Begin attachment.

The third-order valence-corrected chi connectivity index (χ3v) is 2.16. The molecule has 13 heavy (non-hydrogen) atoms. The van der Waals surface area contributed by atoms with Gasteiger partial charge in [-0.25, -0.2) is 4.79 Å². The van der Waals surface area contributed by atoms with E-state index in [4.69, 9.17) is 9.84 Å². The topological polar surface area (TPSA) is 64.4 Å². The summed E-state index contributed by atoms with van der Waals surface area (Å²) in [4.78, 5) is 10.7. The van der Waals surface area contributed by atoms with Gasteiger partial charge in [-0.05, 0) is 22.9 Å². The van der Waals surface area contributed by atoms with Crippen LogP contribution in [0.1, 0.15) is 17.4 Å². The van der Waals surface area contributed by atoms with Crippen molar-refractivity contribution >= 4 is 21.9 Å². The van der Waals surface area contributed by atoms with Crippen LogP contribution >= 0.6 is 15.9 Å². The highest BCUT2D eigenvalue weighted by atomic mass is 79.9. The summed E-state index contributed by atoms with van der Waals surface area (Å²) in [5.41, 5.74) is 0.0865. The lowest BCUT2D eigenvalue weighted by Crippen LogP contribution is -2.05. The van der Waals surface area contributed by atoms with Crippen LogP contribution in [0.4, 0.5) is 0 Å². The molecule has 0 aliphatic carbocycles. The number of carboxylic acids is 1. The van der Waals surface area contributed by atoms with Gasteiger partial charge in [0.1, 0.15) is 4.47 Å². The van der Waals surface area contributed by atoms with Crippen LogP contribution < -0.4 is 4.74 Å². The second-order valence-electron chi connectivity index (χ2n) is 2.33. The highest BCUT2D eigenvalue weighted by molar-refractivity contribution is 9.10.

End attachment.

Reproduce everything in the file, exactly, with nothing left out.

The third-order valence-corrected chi connectivity index (χ3v) is 2.16. The molecule has 13 heavy (non-hydrogen) atoms. The van der Waals surface area contributed by atoms with Gasteiger partial charge in [-0.25, -0.2) is 4.79 Å². The van der Waals surface area contributed by atoms with E-state index in [4.69, 9.17) is 9.84 Å². The topological polar surface area (TPSA) is 64.4 Å². The summed E-state index contributed by atoms with van der Waals surface area (Å²) in [4.78, 5) is 10.7. The van der Waals surface area contributed by atoms with Gasteiger partial charge in [-0.05, 0) is 22.9 Å². The van der Waals surface area contributed by atoms with Crippen LogP contribution in [0.1, 0.15) is 17.4 Å². The van der Waals surface area contributed by atoms with Crippen molar-refractivity contribution >= 4 is 21.9 Å². The van der Waals surface area contributed by atoms with Crippen LogP contribution >= 0.6 is 15.9 Å². The highest BCUT2D eigenvalue weighted by atomic mass is 79.9. The summed E-state index contributed by atoms with van der Waals surface area (Å²) in [5.41, 5.74) is 0.0865. The lowest BCUT2D eigenvalue weighted by Crippen LogP contribution is -2.05. The van der Waals surface area contributed by atoms with Crippen LogP contribution in [0.4, 0.5) is 0 Å². The molecule has 0 aliphatic carbocycles. The number of carboxylic acids is 1. The van der Waals surface area contributed by atoms with Gasteiger partial charge in [0.1, 0.15) is 4.47 Å². The van der Waals surface area contributed by atoms with Crippen LogP contribution < -0.4 is 4.74 Å². The second-order valence-electron chi connectivity index (χ2n) is 2.33. The highest BCUT2D eigenvalue weighted by molar-refractivity contribution is 9.10.